You don’t need any special equipment to host or join in on a video conference. Whether you’re engaging in a serious business meeting or just reconnecting with friends and family, the iPad itself is all you will need, along with an app or two.
There are two main apps that you will want to use for any video chat: Apple’s own FaceTime, which comes bundled with any iDevice, or Skype, which can be downloaded for free from the App Store.
How do you choose which to use?
If your meeting or chat is scheduled to be with someone who also uses an Apple device, FaceTime is a no brainer. Otherwise, Skype is the clear winner, because it can be installed on multiple platforms. FaceTime is limited between two people, but you can use Skype to chat with more than one person.
As a writer, I often conference with coworkers and fellow writers, and we all use Skype for this purpose.
When setting up a chat, you need to take into account whether or not you and your chat partner will have access to WiFi, because while Skype will function over 3G/4G, FaceTime will not. When iOS 6 comes out, those of you on AT&T’s shared plans will be able to access FaceTime over 3G/4G, and at this point, it’s unclear how cellular FaceTime will work on other networks like Verizon.
Essentially, if you can’t manage to wrangle up a WiFi connection, you’ll want to use Skype as your chatting platform.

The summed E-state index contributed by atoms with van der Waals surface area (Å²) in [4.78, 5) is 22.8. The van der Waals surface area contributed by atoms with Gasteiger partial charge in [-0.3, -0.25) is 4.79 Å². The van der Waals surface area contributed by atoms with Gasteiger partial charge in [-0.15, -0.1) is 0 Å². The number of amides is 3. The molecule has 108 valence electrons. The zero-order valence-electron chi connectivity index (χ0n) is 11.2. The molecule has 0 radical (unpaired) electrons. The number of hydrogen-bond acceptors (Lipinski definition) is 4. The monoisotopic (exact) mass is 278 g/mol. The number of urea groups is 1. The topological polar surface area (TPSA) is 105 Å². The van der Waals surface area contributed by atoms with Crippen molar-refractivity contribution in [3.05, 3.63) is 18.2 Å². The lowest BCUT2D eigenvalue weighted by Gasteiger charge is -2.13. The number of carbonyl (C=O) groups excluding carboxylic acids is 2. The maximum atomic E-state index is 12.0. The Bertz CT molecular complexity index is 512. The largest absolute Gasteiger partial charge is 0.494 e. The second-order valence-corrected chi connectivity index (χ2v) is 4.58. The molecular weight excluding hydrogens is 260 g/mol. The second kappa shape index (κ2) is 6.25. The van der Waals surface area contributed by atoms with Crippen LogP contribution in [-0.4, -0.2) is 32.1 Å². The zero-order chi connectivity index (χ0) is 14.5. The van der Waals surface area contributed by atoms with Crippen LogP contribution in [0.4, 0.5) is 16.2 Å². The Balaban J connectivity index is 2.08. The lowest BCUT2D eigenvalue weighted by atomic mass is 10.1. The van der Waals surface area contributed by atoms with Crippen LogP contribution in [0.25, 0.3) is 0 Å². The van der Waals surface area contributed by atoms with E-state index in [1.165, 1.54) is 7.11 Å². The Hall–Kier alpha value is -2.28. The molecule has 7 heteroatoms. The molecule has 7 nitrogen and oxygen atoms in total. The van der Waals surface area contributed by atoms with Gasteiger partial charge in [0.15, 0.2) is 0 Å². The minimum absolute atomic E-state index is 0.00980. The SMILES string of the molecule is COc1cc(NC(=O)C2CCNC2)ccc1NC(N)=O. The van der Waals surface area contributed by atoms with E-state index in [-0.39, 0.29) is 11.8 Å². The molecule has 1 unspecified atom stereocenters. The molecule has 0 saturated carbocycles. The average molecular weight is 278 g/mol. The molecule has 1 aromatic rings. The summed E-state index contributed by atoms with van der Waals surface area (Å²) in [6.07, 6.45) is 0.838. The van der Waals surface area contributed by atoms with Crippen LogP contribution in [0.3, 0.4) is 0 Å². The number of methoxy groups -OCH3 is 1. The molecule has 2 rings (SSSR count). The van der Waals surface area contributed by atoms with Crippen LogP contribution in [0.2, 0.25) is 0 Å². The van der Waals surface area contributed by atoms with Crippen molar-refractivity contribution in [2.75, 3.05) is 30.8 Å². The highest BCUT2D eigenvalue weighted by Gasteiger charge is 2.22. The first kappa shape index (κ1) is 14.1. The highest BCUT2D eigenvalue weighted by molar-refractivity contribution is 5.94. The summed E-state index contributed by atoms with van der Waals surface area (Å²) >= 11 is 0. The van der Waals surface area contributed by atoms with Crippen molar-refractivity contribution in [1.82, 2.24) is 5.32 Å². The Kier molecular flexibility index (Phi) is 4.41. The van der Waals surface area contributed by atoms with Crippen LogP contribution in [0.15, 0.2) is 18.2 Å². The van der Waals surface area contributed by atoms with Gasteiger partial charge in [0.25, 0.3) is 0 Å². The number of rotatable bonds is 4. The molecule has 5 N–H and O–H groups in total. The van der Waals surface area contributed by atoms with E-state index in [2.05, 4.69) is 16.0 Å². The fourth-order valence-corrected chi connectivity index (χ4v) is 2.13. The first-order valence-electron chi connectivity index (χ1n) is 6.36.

Both Skype and FaceTime are easy to set up. You can use FaceTime with just your Apple account, and while you will need to sign up for a Skype account, it only takes a few minutes to complete.
Keep in mind that if you are chatting over 3G using Skype, the video quality will be dependent on your connection, and it will also eat up your data quickly. It’s always better to chat from home or pop into a coffee shop to save that precious data that’s nearly as expensive as gold.
While you don’t need any accessories to video chat with your iPad, it can be tiresome to hold the tablet upright if you plan on talking for an extended period of time. Almost all iPad cases come with decent stand functionality, and if you prefer to go caseless, consider investing in a small, portable iPad stand like Twelve South’s Compass.
A stand or a case will let you chat hands free, which is much more relaxing. If you need better audio quality, you can pick up something like the Jawbone Jambox, which is a speaker that doubles as a microphone for calls and for FaceTime chats.
There are quite a few video chatting platforms out there, but it’s not worth downloading anything beyond the two most common options. Why make the person you’re chatting with download an obscure app when FaceTime and Skype are both readily available?
Of course, if this is a work conference, you might want to use something that’s a bit more secure. Company IT techs will likely have a system in mind, like Fuze, which is designed for enterprise businesses.
As with any video chat, it’s important to remember that you’re not just speaking on the phone. They can see you too, so the number one video conferencing rule? Put on some pants!
Do you have any video chatting tips? A favorite app? Share it with us in the comments.